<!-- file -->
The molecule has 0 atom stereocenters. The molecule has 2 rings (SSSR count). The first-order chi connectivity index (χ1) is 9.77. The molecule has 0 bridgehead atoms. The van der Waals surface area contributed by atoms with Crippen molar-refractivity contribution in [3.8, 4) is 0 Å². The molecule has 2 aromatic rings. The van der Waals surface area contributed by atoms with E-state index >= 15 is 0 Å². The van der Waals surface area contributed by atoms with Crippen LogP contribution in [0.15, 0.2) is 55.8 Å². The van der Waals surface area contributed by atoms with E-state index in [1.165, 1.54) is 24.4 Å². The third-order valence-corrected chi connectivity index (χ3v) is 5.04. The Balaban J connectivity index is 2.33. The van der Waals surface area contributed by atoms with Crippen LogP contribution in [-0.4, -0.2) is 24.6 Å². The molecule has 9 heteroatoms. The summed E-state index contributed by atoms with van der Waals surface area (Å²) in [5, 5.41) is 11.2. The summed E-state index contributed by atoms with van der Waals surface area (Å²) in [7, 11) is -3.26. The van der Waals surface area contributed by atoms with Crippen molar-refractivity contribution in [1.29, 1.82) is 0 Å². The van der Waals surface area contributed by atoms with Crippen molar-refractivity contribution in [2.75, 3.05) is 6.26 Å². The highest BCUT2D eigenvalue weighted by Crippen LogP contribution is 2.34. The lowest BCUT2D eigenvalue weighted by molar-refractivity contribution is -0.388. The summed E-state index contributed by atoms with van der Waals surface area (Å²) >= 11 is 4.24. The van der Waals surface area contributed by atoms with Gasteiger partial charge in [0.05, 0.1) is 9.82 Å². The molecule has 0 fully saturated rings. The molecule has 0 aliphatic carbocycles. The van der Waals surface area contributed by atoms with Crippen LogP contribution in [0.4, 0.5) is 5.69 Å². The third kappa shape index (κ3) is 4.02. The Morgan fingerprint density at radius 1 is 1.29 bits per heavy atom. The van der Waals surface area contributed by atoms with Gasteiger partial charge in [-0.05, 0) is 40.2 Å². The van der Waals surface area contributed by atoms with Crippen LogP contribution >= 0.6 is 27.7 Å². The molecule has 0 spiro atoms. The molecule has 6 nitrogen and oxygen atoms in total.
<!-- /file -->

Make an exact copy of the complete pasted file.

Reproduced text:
The molecule has 0 atom stereocenters. The molecule has 2 rings (SSSR count). The first-order chi connectivity index (χ1) is 9.77. The molecule has 0 bridgehead atoms. The van der Waals surface area contributed by atoms with Crippen molar-refractivity contribution in [3.8, 4) is 0 Å². The molecule has 2 aromatic rings. The van der Waals surface area contributed by atoms with E-state index >= 15 is 0 Å². The van der Waals surface area contributed by atoms with Crippen LogP contribution in [0.15, 0.2) is 55.8 Å². The van der Waals surface area contributed by atoms with E-state index in [1.165, 1.54) is 24.4 Å². The third-order valence-corrected chi connectivity index (χ3v) is 5.04. The Balaban J connectivity index is 2.33. The van der Waals surface area contributed by atoms with Crippen LogP contribution in [-0.4, -0.2) is 24.6 Å². The molecule has 9 heteroatoms. The summed E-state index contributed by atoms with van der Waals surface area (Å²) in [5, 5.41) is 11.2. The summed E-state index contributed by atoms with van der Waals surface area (Å²) in [7, 11) is -3.26. The van der Waals surface area contributed by atoms with Crippen molar-refractivity contribution in [1.29, 1.82) is 0 Å². The van der Waals surface area contributed by atoms with Crippen molar-refractivity contribution in [2.75, 3.05) is 6.26 Å². The highest BCUT2D eigenvalue weighted by Crippen LogP contribution is 2.34. The lowest BCUT2D eigenvalue weighted by molar-refractivity contribution is -0.388. The summed E-state index contributed by atoms with van der Waals surface area (Å²) >= 11 is 4.24. The van der Waals surface area contributed by atoms with Gasteiger partial charge in [0.05, 0.1) is 9.82 Å². The molecule has 0 fully saturated rings. The molecule has 0 aliphatic carbocycles. The van der Waals surface area contributed by atoms with Crippen LogP contribution in [0.4, 0.5) is 5.69 Å². The third kappa shape index (κ3) is 4.02. The Morgan fingerprint density at radius 1 is 1.29 bits per heavy atom. The van der Waals surface area contributed by atoms with Gasteiger partial charge in [-0.05, 0) is 40.2 Å². The van der Waals surface area contributed by atoms with Crippen LogP contribution >= 0.6 is 27.7 Å². The molecule has 0 spiro atoms. The molecule has 6 nitrogen and oxygen atoms in total.